Thursday, November 1, 2012

More Excepts from the Next BJ Vinson Novel

THE BISTI BUSINESS by Don Travis
A BJ Vinson Mystery Novel

Chapter 1 (Third Installment)

I returned to the visual meditation of the landscape outside my window. As nature’s glow dimmed, man-made lights came alive: amber lampposts, white fluorescents, flamboyant neons, yellow vehicle headlights reflecting off wet pavement, and far in the distance a tiny spot moving slowly across the sky—one of the aerial trams hauling patrons up Sandia Peak’s rugged western escarpment to the restaurant atop the mountain.

By leaning forward, I caught the faint, rosy underbelly of a western cloudbank, the lingering legacy of a dead sunset. Was that what had drawn Orando and Dana to the Land of Enchantment? Spectacular scenery and surreal sunsets? Or was it our rich heritage of Indian and Hispanic art? The two were history majors, and Albuquerque had a long history. It was approaching its 300th birthday, while Santa Fe and many of the nearby Indian Pueblos had longer lifelines.

Beyond my line of sight, the city’s original settlement lay to the west where one- and two-storied adobe shops—some ancient and some merely pretending to be—hearken back to their Spanish colonial roots. Now known as Old Town, it was founded in 1706 by Governor Francisco Cuervo y Valdez as the Villa del Alburquerque—some say Ranchos del Albuquerque. In either case, the Spanish colonial outpost was named in honor of New Spain’s Viceroy in Mexico City. The second “R” of the Duke’s name disappeared in 1880 with the coming of the railroad to New Town, located two miles east of Hispanic Old Town, a signal the Anglos had successfully wrested the heart—if not the soul—of the community from its founders.

It seemed as though a similar battle was being waged between Dana Norville and Anthony Alfano for the heart and soul of Orlando. Papa Alfano had given me cell phone and pager numbers for his son. He kept his pup on a short leash—or tried to. Not only that, but the old man had checked Norville out at the first signs of a budding friendship between the two. I’d bet Alfano was accustomed to throwing his weight around, railroading or buying whomever he wanted, including his son. My instinctive dislike of the homophobic bully made me wonder how far he would go to “turn his son around.” Maybe Orlando went on the run to get out from under the thumb of his tyrannical patriarch.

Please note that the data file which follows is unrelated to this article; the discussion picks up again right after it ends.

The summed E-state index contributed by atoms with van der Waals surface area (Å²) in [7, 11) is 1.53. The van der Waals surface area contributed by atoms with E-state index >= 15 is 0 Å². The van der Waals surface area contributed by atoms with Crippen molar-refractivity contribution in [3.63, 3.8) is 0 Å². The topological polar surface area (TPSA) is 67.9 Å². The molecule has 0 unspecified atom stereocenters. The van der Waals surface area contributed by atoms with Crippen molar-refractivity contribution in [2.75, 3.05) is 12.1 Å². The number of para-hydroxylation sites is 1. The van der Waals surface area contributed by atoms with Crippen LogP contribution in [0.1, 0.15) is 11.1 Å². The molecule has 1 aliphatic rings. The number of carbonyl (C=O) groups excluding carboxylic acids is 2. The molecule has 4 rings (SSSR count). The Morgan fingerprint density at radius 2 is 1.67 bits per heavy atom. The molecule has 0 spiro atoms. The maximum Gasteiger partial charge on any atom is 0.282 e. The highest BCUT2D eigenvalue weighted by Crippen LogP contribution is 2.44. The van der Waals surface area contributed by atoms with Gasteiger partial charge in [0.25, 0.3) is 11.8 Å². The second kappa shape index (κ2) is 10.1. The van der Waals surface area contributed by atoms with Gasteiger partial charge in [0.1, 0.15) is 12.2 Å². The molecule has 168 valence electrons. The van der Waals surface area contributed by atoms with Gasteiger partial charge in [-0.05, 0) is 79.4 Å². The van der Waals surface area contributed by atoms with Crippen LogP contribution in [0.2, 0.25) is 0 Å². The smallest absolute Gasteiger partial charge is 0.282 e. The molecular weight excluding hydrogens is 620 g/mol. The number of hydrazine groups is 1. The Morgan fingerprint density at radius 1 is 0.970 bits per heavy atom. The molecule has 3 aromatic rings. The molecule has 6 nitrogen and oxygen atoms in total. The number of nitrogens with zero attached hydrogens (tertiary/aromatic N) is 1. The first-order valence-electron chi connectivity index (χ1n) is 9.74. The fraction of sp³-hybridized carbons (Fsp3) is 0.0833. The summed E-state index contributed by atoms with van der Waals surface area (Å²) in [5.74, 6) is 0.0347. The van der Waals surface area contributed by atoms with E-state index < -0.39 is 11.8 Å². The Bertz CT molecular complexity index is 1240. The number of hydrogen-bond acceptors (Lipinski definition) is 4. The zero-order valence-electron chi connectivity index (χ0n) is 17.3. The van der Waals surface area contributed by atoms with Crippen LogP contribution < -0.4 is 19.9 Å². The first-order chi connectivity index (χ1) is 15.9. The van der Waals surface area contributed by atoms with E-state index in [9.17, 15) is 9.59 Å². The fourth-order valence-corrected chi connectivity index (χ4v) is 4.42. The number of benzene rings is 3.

Spinning back to the desk, I went on the hunt for information over the Internet. According to Dun and Bradstreet, the Alfano Vineyards’ net worth was somewhere around $100,000,000. Although California is notoriously anal retentive about releasing it’s criminal records, the Superior Court websites I searched revealed nothing on Alfano, but that only meant he wasn’t a known murderer, rapist, or kidnapper. He would have bought his way out of anything less than that. Orlando, on the other hand, had a sheet in Los Angeles. From the limited information available, it looked to be nothing more than a couple of disturbing the peace charges. Norville’s record was about the same, leading me to believe they had been activists in their early university days. Maybe they met while agitating for some cause or the other. Gay rights? Voting rights?

There was no answer at their room in the uptown Sheraton. Well, no surprise there. The call to the kid’s cell phone went to a message center. I left a callback on the pager without much hope. Things are never that easy.

I had finished dictating instructions for the Alfano contract and was reaching to snap off my old-fashioned, green-shaded banker’s lamp when the telephone rang again. Maybe I’d caught a break. I hadn’t, but the sound of Paul Barton’s baritone sent my energy level soaring.

“You still at work?” he asked.

“Just finishing up. How about meeting somewhere for a late dinner.”

A deep chuckle. “Meet me at 5228 Post Oak Drive NW.”

“You’re home?”

“Yep. And I have a surprise for you.”

“Let me guess—green chili stew and warm, buttered tortillas. Uh…what’s for dessert?”

“I’ll leave that to your imagination.” He hung up in the middle of a wicked laugh.


This is the end of Chapter 1. For the Prologue and previous installments of Chapter 1, please see the prior three posts.

Please feel free to comment. I encourage feedback from readers. Thanks.

2 comments:

  1. Great stuff, Don. Congratulations on getting your latest book published.

    ReplyDelete
  2. dontravis123@gmail.comNovember 8, 2012 at 10:43 AM

    Thanks. I'm feeling rather excited about it.

    ReplyDelete